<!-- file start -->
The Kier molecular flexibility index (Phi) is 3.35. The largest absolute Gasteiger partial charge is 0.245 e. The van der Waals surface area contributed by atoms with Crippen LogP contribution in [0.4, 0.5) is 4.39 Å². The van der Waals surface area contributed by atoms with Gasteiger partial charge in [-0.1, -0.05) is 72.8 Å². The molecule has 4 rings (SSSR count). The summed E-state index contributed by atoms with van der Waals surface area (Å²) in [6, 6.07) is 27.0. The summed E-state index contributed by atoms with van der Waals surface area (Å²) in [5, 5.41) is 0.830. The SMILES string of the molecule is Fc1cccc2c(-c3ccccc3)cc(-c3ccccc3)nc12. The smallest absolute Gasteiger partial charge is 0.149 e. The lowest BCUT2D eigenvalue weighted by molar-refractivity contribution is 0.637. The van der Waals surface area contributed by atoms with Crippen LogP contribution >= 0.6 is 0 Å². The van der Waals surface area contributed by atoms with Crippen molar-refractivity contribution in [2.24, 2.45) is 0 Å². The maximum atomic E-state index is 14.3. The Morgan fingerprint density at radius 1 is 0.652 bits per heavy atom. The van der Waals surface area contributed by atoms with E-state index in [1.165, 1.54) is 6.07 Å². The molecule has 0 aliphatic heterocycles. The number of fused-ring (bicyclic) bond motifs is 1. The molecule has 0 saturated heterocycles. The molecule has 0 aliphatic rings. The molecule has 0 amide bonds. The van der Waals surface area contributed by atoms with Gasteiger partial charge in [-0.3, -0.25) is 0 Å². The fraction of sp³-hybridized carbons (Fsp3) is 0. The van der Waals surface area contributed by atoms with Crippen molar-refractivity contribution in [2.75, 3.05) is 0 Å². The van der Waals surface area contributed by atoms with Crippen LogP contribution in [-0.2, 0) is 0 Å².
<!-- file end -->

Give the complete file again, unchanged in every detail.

The Kier molecular flexibility index (Phi) is 3.35. The largest absolute Gasteiger partial charge is 0.245 e. The van der Waals surface area contributed by atoms with Crippen LogP contribution in [0.4, 0.5) is 4.39 Å². The van der Waals surface area contributed by atoms with Gasteiger partial charge in [-0.1, -0.05) is 72.8 Å². The molecule has 4 rings (SSSR count). The summed E-state index contributed by atoms with van der Waals surface area (Å²) in [6, 6.07) is 27.0. The summed E-state index contributed by atoms with van der Waals surface area (Å²) in [5, 5.41) is 0.830. The SMILES string of the molecule is Fc1cccc2c(-c3ccccc3)cc(-c3ccccc3)nc12. The smallest absolute Gasteiger partial charge is 0.149 e. The lowest BCUT2D eigenvalue weighted by molar-refractivity contribution is 0.637. The van der Waals surface area contributed by atoms with Crippen LogP contribution >= 0.6 is 0 Å². The van der Waals surface area contributed by atoms with Crippen molar-refractivity contribution in [2.24, 2.45) is 0 Å². The maximum atomic E-state index is 14.3. The Morgan fingerprint density at radius 1 is 0.652 bits per heavy atom. The van der Waals surface area contributed by atoms with E-state index in [1.165, 1.54) is 6.07 Å². The molecule has 0 aliphatic heterocycles. The number of fused-ring (bicyclic) bond motifs is 1. The molecule has 0 saturated heterocycles. The molecule has 0 aliphatic rings. The molecule has 0 amide bonds. The van der Waals surface area contributed by atoms with Gasteiger partial charge in [-0.3, -0.25) is 0 Å². The fraction of sp³-hybridized carbons (Fsp3) is 0. The van der Waals surface area contributed by atoms with Crippen molar-refractivity contribution in [2.75, 3.05) is 0 Å². The van der Waals surface area contributed by atoms with Crippen LogP contribution in [-0.2, 0) is 0 Å².